evenge movies that rely on romantic glue for traction need a gimmick to make it through two hours. In this drug war ditty, that gimmick is a blonde who plays siren to two drug-dealing white boys, one of them an Afghan vet, who predictably get themselves — and said blonde — into big trouble with a Mexico cartel led by a brunette and her henchmen (Salma Hayek and Benicio Del Toro).
Chon (Taylor Kitsch) and Ben (Aaron Johnson) are nice guy So-Cal weed sellers who, 1960s Hippie style, “share” bombshell named, gulp, Ophilia O. Sage (Blake Lively). She’s an upscale rich girl who mesmerizes her two paramours for reasons unknown. But when O is abducted by the vexed cartel — Del Toro’s Lado carrying out the bidding of Hayek’s Elena — the drug Boy Scouts go into girlfriend-protection mode. Each side believes the other represents the worst in humankind, hence savages-vs. -savages.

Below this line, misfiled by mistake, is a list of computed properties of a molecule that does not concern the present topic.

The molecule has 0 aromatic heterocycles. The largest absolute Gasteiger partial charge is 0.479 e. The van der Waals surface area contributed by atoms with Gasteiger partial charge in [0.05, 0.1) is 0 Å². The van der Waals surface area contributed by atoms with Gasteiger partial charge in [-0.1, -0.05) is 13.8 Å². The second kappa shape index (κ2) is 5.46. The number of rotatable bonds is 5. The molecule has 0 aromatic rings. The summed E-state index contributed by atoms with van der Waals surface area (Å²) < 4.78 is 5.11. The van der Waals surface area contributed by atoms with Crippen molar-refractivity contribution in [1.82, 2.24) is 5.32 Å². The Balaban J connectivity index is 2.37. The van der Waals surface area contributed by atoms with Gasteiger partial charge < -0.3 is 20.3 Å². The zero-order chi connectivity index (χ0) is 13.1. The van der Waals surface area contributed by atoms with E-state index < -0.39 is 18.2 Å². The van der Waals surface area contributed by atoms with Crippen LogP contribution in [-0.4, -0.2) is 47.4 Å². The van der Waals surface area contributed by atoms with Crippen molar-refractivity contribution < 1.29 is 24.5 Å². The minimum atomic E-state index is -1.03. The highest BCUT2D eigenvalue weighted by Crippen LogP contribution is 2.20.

Stone’s pacing is fine, with flesh, gore and blow-ups as lubricant. Until, that is, both film and plot wear thin, which is about halfway in. After which Stone turns his attention to buddy-bonding (tough guy Chon and wannabe Ben) and improbable girl-ties (tormentor Elena vs. captive O). Grinning Lado reeks of Quentin Taratino caricature, something Del Toro makes no attempt to hide. Parody, read rigor, sets in. Genre-wise, call it a buddy-catfight-narco-spaghetti western. Maybe a first.
Hayek and Lively do their pretty parts, particularly the former; Del Toro is suitably villainous; and the north-of-the-border/south-of-the-border cultural divide gets its moments (with John Travolta thrown in as a two-timing DEA agent). Ultimately, though, Stone’s only dramatic weapon is his ménage à trios, which he uses to double up on male loyalty. He also throws in a ludicrous twin-edged ending, which only adds to runtime that might have been cut by a third.